Principal, Staples High School
Best part of his summer job:
“It was a natural fit to join the crew team which practiced at 5:30 a.m. my freshman year. In my boat was none other than Bradley Cooper and Jonah Nolan, he wrote the movie Momento.”
About consulting, as a profession:
“I graduated in 1998 and the big field at that time was consulting. I still don’t know what consultants do and why a 22 year-old could consult on anything.”
How he selected graduate school:
“Stanford lost my application for education policy, so I went to Brown.”
On racism at Staples:
“The four groups that have been historically marginalized are race, religion, gender and sexual identity. It's a societal problem and as a microcosm of society it is something we need to deal with as well. We are trying to get everyone to understand and behave in ways which actively promote inclusivity. Understanding "blindspot bias" will go a long way in achieving this necessary and worthwhile goal. A goal, by the way which will take time and effort but is certainly attainable. The first step is the understanding of our expectations for how we treat each other, and it can’t be done through an assembly.
“We started Connections, an advisory program. It’s unfortunate we had this break because we were starting to have meaningful conversations.”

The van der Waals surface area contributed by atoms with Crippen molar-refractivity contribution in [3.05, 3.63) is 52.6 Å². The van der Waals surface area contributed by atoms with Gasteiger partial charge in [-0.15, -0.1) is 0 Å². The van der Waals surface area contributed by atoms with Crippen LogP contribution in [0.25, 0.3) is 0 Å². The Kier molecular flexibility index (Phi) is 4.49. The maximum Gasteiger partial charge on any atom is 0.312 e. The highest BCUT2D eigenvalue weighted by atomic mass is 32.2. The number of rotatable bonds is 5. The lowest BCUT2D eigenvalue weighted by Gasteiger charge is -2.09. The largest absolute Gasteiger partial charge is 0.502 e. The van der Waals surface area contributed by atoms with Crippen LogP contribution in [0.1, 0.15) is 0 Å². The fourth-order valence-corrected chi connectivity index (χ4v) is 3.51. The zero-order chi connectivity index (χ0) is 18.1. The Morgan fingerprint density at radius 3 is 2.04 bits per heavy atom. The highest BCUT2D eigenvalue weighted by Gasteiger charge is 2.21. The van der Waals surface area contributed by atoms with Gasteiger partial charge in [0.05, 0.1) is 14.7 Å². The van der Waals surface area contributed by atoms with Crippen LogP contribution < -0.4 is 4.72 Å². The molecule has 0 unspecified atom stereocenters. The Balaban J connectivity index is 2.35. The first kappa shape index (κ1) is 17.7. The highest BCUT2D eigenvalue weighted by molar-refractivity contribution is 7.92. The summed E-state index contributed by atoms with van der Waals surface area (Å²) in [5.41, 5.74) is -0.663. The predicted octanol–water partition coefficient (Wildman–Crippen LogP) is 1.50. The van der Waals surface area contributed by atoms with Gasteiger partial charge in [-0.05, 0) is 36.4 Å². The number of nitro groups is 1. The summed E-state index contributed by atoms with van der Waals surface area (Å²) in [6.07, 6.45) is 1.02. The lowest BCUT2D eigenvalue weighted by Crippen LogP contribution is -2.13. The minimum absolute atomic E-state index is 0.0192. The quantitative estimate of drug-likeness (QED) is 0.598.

His goal for Staples:
“Now you can have 1850 experiences at Staples, but what is the common experience? We want to build a community so students know Staples as more than their circle of friends and assistance with college. We want them to have an affinity and love for being a Wrecker. We want them to say ‘I had a Staples experience.’”
Favorite local businesses:
Coffee An' Donuts, Shearwater Coffee Bar
Staples Custodian, Future Teacher
Wilson dreamed of becoming a teacher. His parents, Colombian natives who never finished 5th grade, instilled in him the importance of education.
He began cleaning YMCAs when he was 15, became a custodian at Bedford Middle School in 2013, then moved to Staples a year later.
While working his usual 3 p.m.-11 p.m. shift one day he noticed a poster for Norwalk Community College‘s Summer Bridge program. He tried college once before but juggling work and studying proved too difficult. This poster, however, made him want to give college another shot.
Will took courses in English, Math, Environment, Psychology, Creative Writing, Philosophy, Computer Science and Public Speaking. He became involved in extracurricular activities, like planting trees at Veterans Park. All the while he worked the 2nd custodial shift at Staples.
He considered dropping out just short of graduation because his mother, who had battled breast cancer twice before, was diagnosed with ovarian cancer. But she urged him to persevere.
In May 2019, Will graduated from NCC with a 3.51 GPA and cum laude honors and now attends Southern Connecticut State University, all the while working the 3 p.m.-11p.m. shift at Staples.
The above is paraphrased from Dan Woog’s 06880 blog because Will declined to be interviewed.
On March 18, Will wrote to me, “While it is an amazing opportunity and I am very appreciative to have been given consideration for it by you, I will have to graciously pass on this opportunity for the time being. I must say I am pretty tied up with school full-time (now online) working and taking care of a pregnant wife who requires most of my free time.”